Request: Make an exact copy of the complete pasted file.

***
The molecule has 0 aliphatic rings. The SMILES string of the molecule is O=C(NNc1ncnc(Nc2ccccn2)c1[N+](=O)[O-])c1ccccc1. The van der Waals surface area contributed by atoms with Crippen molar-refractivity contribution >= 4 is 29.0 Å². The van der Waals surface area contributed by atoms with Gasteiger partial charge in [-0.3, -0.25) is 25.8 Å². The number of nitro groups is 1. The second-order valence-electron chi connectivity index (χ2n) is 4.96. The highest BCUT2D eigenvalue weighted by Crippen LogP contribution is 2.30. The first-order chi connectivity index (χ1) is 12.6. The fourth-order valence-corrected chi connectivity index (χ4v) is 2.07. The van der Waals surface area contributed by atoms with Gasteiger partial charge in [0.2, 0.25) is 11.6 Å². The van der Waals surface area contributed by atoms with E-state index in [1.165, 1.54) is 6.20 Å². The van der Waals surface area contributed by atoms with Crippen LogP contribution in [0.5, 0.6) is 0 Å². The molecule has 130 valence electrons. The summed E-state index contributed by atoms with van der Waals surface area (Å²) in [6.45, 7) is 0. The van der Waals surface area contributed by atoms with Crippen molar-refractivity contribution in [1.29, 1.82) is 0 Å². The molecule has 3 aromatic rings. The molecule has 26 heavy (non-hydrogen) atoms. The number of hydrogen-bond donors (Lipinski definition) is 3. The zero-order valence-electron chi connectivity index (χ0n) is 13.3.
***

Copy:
The molecule has 0 aliphatic rings. The SMILES string of the molecule is O=C(NNc1ncnc(Nc2ccccn2)c1[N+](=O)[O-])c1ccccc1. The van der Waals surface area contributed by atoms with Crippen molar-refractivity contribution >= 4 is 29.0 Å². The van der Waals surface area contributed by atoms with Gasteiger partial charge in [-0.3, -0.25) is 25.8 Å². The number of nitro groups is 1. The second-order valence-electron chi connectivity index (χ2n) is 4.96. The highest BCUT2D eigenvalue weighted by Crippen LogP contribution is 2.30. The first-order chi connectivity index (χ1) is 12.6. The fourth-order valence-corrected chi connectivity index (χ4v) is 2.07. The van der Waals surface area contributed by atoms with Gasteiger partial charge in [0.2, 0.25) is 11.6 Å². The van der Waals surface area contributed by atoms with E-state index in [1.165, 1.54) is 6.20 Å². The van der Waals surface area contributed by atoms with Crippen LogP contribution in [0.5, 0.6) is 0 Å². The molecule has 130 valence electrons. The summed E-state index contributed by atoms with van der Waals surface area (Å²) in [6.45, 7) is 0. The van der Waals surface area contributed by atoms with Crippen molar-refractivity contribution in [1.29, 1.82) is 0 Å². The molecule has 3 aromatic rings. The molecule has 26 heavy (non-hydrogen) atoms. The number of hydrogen-bond donors (Lipinski definition) is 3. The zero-order valence-electron chi connectivity index (χ0n) is 13.3.